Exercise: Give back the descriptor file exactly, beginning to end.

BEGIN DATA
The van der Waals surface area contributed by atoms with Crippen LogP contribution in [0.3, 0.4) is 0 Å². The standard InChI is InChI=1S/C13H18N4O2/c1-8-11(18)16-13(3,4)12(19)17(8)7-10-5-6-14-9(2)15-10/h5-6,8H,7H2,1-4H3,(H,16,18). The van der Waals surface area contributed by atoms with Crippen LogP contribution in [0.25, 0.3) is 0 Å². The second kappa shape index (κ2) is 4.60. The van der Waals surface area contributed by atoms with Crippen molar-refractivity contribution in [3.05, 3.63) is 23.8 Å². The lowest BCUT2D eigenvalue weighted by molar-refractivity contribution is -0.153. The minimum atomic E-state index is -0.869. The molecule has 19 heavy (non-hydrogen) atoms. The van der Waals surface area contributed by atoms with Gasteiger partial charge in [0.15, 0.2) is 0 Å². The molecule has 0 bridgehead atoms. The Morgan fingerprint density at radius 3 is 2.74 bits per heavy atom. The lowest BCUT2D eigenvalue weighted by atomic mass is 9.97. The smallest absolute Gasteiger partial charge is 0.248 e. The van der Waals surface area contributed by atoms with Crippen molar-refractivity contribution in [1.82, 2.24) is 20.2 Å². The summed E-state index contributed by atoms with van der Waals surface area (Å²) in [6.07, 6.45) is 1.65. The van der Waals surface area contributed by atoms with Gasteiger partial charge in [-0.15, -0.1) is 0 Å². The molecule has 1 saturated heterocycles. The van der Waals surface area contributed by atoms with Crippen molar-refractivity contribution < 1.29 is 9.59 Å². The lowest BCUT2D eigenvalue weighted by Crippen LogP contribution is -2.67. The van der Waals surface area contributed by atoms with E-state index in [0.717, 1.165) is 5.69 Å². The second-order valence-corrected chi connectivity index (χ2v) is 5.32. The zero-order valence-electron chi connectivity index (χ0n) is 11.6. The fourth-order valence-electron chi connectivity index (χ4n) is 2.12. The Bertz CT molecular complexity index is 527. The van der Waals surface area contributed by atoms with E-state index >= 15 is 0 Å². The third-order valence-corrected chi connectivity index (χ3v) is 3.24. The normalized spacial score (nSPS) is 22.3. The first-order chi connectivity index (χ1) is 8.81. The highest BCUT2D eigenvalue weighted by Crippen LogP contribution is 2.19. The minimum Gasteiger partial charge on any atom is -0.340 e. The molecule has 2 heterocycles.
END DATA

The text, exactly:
The van der Waals surface area contributed by atoms with Crippen LogP contribution in [0.3, 0.4) is 0 Å². The standard InChI is InChI=1S/C13H18N4O2/c1-8-11(18)16-13(3,4)12(19)17(8)7-10-5-6-14-9(2)15-10/h5-6,8H,7H2,1-4H3,(H,16,18). The van der Waals surface area contributed by atoms with Crippen LogP contribution in [0.25, 0.3) is 0 Å². The second kappa shape index (κ2) is 4.60. The van der Waals surface area contributed by atoms with Crippen molar-refractivity contribution in [3.05, 3.63) is 23.8 Å². The lowest BCUT2D eigenvalue weighted by molar-refractivity contribution is -0.153. The minimum atomic E-state index is -0.869. The molecule has 19 heavy (non-hydrogen) atoms. The van der Waals surface area contributed by atoms with Gasteiger partial charge in [0.15, 0.2) is 0 Å². The molecule has 0 bridgehead atoms. The Morgan fingerprint density at radius 3 is 2.74 bits per heavy atom. The lowest BCUT2D eigenvalue weighted by atomic mass is 9.97. The smallest absolute Gasteiger partial charge is 0.248 e. The van der Waals surface area contributed by atoms with Crippen molar-refractivity contribution in [1.82, 2.24) is 20.2 Å². The summed E-state index contributed by atoms with van der Waals surface area (Å²) in [6.07, 6.45) is 1.65. The van der Waals surface area contributed by atoms with Gasteiger partial charge in [-0.15, -0.1) is 0 Å². The molecule has 1 saturated heterocycles. The van der Waals surface area contributed by atoms with Crippen molar-refractivity contribution < 1.29 is 9.59 Å². The lowest BCUT2D eigenvalue weighted by Crippen LogP contribution is -2.67. The van der Waals surface area contributed by atoms with E-state index in [0.717, 1.165) is 5.69 Å². The second-order valence-corrected chi connectivity index (χ2v) is 5.32. The zero-order valence-electron chi connectivity index (χ0n) is 11.6. The fourth-order valence-electron chi connectivity index (χ4n) is 2.12. The Bertz CT molecular complexity index is 527. The van der Waals surface area contributed by atoms with E-state index >= 15 is 0 Å². The third-order valence-corrected chi connectivity index (χ3v) is 3.24. The normalized spacial score (nSPS) is 22.3. The first-order chi connectivity index (χ1) is 8.81. The highest BCUT2D eigenvalue weighted by Crippen LogP contribution is 2.19. The minimum Gasteiger partial charge on any atom is -0.340 e. The molecule has 2 heterocycles.